So you’re looking into getting in shape at home. Consequently, you’ve been Googling and YouTubing all day and the options seem endless. Do you even need to buy anything? Bodyweight exercises and calisthenics seem all the rage these days. Should you get dumbbells, a bench, ab rollers, parallettes, pads, or resistance bands? Look on YouTube and you can find workouts for any equipment or bodyweight exercise. But we’re not here to talk about every equipment under the sun. We’re here to talk about resistance bands.
Did you know you can use your Apple Watch as a remote shutter to take photos and videos through your iPhone? I started doing this as a way to improve my weightlifting and gymnastics skills without having to rely on someone else to film my activities. With the Apple Watch and my phone I have become a one man film crew and can finally confirm if my squats went “below parallel”.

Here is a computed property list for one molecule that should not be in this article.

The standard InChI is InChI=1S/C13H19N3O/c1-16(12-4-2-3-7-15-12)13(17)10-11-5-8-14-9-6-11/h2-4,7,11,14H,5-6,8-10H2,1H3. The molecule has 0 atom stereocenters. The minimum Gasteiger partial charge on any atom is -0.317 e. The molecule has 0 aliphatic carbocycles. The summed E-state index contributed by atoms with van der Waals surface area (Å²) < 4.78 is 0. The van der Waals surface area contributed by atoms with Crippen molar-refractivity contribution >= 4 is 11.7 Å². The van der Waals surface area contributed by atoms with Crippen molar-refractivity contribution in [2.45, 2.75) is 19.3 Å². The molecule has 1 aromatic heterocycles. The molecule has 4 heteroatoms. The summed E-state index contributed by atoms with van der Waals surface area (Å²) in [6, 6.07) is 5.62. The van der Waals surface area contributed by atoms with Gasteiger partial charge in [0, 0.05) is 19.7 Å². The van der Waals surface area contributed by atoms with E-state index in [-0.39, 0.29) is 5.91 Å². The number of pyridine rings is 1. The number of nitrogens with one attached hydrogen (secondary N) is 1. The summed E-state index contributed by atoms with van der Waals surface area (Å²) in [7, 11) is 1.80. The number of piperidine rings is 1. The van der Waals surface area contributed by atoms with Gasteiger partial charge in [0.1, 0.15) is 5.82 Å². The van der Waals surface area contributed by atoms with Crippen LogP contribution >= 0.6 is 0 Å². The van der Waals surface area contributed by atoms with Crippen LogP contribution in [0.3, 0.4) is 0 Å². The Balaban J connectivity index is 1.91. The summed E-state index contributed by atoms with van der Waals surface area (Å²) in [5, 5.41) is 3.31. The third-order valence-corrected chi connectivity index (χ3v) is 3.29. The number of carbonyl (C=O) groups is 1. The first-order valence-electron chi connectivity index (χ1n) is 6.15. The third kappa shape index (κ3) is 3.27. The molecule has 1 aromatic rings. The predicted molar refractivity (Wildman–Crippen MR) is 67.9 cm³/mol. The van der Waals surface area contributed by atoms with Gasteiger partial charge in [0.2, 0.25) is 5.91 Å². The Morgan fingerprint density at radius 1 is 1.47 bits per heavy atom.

Follow along and see how you can start doing this if you have an Apple Watch or are thinking of getting one.
Last March I decided to purchase a separate chest strap worn heart rate monitor, specifically the Polar H10 Bluetooth Smart HR Sensor, to use with my Apple Watch when tracking my workouts.
You might be thinking, why would you buy a heart rate monitor when the Apple Watch already tracks heart rate?
Lean body mass does not increase with age. On average, when you reach the age of 30, you start to lose muscle mass. This is known as sarcopenia. This happens to those who have a sedentary lifestyle as well as those who are inactive. There are multiple causes for sarcopenia to occur. This includes changes
Recently I discovered that you can export your saved Apple Watch Workouts into Strava, Training Peaks, Map My Run and other popular fitness tracking apps. Once imported into these outside apps this allows you to analyze your workouts beyond the default Apple Activity app. This also lets you record your workouts using the default Apple Watch Workouts app and not have to rely on outside apps to get your data into their own app.